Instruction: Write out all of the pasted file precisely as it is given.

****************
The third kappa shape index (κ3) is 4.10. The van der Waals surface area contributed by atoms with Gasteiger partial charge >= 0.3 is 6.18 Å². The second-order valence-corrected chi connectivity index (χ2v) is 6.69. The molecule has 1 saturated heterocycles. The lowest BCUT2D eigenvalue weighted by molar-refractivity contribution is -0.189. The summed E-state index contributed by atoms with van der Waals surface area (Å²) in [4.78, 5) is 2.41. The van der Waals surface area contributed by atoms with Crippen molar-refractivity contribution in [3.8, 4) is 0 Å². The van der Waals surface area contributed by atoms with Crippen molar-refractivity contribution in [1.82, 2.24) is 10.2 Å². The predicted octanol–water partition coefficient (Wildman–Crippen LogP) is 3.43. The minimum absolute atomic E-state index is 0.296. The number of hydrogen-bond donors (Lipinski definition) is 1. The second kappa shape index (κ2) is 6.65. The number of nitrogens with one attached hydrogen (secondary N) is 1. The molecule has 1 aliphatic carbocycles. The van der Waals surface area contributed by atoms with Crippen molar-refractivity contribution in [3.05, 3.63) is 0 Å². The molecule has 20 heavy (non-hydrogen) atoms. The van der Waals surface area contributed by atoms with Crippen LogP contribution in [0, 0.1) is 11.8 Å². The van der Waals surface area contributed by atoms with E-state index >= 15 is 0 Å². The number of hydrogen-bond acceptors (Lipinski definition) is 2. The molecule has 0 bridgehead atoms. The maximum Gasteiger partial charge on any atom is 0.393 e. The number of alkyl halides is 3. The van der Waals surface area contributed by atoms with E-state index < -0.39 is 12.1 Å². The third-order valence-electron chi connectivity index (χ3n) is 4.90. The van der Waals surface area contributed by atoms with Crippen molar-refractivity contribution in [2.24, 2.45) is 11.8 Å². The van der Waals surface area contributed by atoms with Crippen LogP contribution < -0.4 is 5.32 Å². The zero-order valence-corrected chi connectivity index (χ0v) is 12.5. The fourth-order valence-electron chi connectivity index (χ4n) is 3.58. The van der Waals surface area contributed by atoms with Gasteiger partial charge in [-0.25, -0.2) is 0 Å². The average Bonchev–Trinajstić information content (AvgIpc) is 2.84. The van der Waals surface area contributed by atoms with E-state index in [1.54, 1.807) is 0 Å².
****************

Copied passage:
The third kappa shape index (κ3) is 4.10. The van der Waals surface area contributed by atoms with Gasteiger partial charge >= 0.3 is 6.18 Å². The second-order valence-corrected chi connectivity index (χ2v) is 6.69. The molecule has 1 saturated heterocycles. The lowest BCUT2D eigenvalue weighted by molar-refractivity contribution is -0.189. The summed E-state index contributed by atoms with van der Waals surface area (Å²) in [4.78, 5) is 2.41. The van der Waals surface area contributed by atoms with Crippen molar-refractivity contribution in [3.8, 4) is 0 Å². The van der Waals surface area contributed by atoms with Crippen molar-refractivity contribution in [1.82, 2.24) is 10.2 Å². The predicted octanol–water partition coefficient (Wildman–Crippen LogP) is 3.43. The minimum absolute atomic E-state index is 0.296. The number of hydrogen-bond donors (Lipinski definition) is 1. The second kappa shape index (κ2) is 6.65. The number of nitrogens with one attached hydrogen (secondary N) is 1. The molecule has 1 aliphatic carbocycles. The van der Waals surface area contributed by atoms with Crippen molar-refractivity contribution in [3.05, 3.63) is 0 Å². The molecule has 20 heavy (non-hydrogen) atoms. The van der Waals surface area contributed by atoms with Crippen LogP contribution in [0, 0.1) is 11.8 Å². The van der Waals surface area contributed by atoms with E-state index >= 15 is 0 Å². The number of hydrogen-bond acceptors (Lipinski definition) is 2. The molecule has 0 bridgehead atoms. The maximum Gasteiger partial charge on any atom is 0.393 e. The number of alkyl halides is 3. The van der Waals surface area contributed by atoms with E-state index < -0.39 is 12.1 Å². The third-order valence-electron chi connectivity index (χ3n) is 4.90. The van der Waals surface area contributed by atoms with Crippen molar-refractivity contribution in [2.24, 2.45) is 11.8 Å². The van der Waals surface area contributed by atoms with Crippen LogP contribution < -0.4 is 5.32 Å². The zero-order valence-corrected chi connectivity index (χ0v) is 12.5. The fourth-order valence-electron chi connectivity index (χ4n) is 3.58. The van der Waals surface area contributed by atoms with Gasteiger partial charge in [-0.25, -0.2) is 0 Å². The average Bonchev–Trinajstić information content (AvgIpc) is 2.84. The van der Waals surface area contributed by atoms with E-state index in [1.54, 1.807) is 0 Å².